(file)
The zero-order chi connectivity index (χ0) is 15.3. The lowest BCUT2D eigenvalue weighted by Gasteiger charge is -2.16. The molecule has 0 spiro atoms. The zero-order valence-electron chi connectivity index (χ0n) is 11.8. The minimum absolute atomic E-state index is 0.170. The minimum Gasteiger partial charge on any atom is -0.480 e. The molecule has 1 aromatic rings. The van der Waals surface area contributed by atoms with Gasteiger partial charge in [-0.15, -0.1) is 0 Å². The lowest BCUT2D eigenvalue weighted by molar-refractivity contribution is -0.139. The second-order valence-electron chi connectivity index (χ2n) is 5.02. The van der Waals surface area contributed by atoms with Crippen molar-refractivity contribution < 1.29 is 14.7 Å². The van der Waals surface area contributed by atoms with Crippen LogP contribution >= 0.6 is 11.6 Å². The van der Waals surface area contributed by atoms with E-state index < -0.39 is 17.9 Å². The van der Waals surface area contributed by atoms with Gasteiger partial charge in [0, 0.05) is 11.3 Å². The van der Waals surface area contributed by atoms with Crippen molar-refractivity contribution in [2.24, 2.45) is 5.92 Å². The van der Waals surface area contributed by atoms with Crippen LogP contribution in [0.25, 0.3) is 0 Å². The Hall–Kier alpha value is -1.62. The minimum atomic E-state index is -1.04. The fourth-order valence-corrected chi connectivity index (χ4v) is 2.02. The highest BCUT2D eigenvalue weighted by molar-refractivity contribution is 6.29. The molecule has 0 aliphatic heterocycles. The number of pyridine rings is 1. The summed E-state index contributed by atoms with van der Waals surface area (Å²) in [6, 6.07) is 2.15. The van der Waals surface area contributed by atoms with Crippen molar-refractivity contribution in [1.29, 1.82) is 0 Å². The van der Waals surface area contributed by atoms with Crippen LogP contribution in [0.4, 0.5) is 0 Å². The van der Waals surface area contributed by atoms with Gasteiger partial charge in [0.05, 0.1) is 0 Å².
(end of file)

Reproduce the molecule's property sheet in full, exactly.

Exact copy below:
The zero-order chi connectivity index (χ0) is 15.3. The lowest BCUT2D eigenvalue weighted by Gasteiger charge is -2.16. The molecule has 0 spiro atoms. The zero-order valence-electron chi connectivity index (χ0n) is 11.8. The minimum absolute atomic E-state index is 0.170. The minimum Gasteiger partial charge on any atom is -0.480 e. The molecule has 1 aromatic rings. The van der Waals surface area contributed by atoms with Gasteiger partial charge in [-0.15, -0.1) is 0 Å². The lowest BCUT2D eigenvalue weighted by molar-refractivity contribution is -0.139. The second-order valence-electron chi connectivity index (χ2n) is 5.02. The van der Waals surface area contributed by atoms with Crippen molar-refractivity contribution < 1.29 is 14.7 Å². The van der Waals surface area contributed by atoms with Crippen LogP contribution >= 0.6 is 11.6 Å². The van der Waals surface area contributed by atoms with E-state index < -0.39 is 17.9 Å². The van der Waals surface area contributed by atoms with Gasteiger partial charge in [0, 0.05) is 11.3 Å². The van der Waals surface area contributed by atoms with Crippen molar-refractivity contribution in [2.24, 2.45) is 5.92 Å². The van der Waals surface area contributed by atoms with Crippen LogP contribution in [0.25, 0.3) is 0 Å². The Hall–Kier alpha value is -1.62. The minimum atomic E-state index is -1.04. The fourth-order valence-corrected chi connectivity index (χ4v) is 2.02. The highest BCUT2D eigenvalue weighted by molar-refractivity contribution is 6.29. The molecule has 0 aliphatic heterocycles. The number of pyridine rings is 1. The summed E-state index contributed by atoms with van der Waals surface area (Å²) in [6, 6.07) is 2.15. The van der Waals surface area contributed by atoms with Crippen molar-refractivity contribution in [1.29, 1.82) is 0 Å². The van der Waals surface area contributed by atoms with Crippen LogP contribution in [0.4, 0.5) is 0 Å². The van der Waals surface area contributed by atoms with Gasteiger partial charge in [0.05, 0.1) is 0 Å².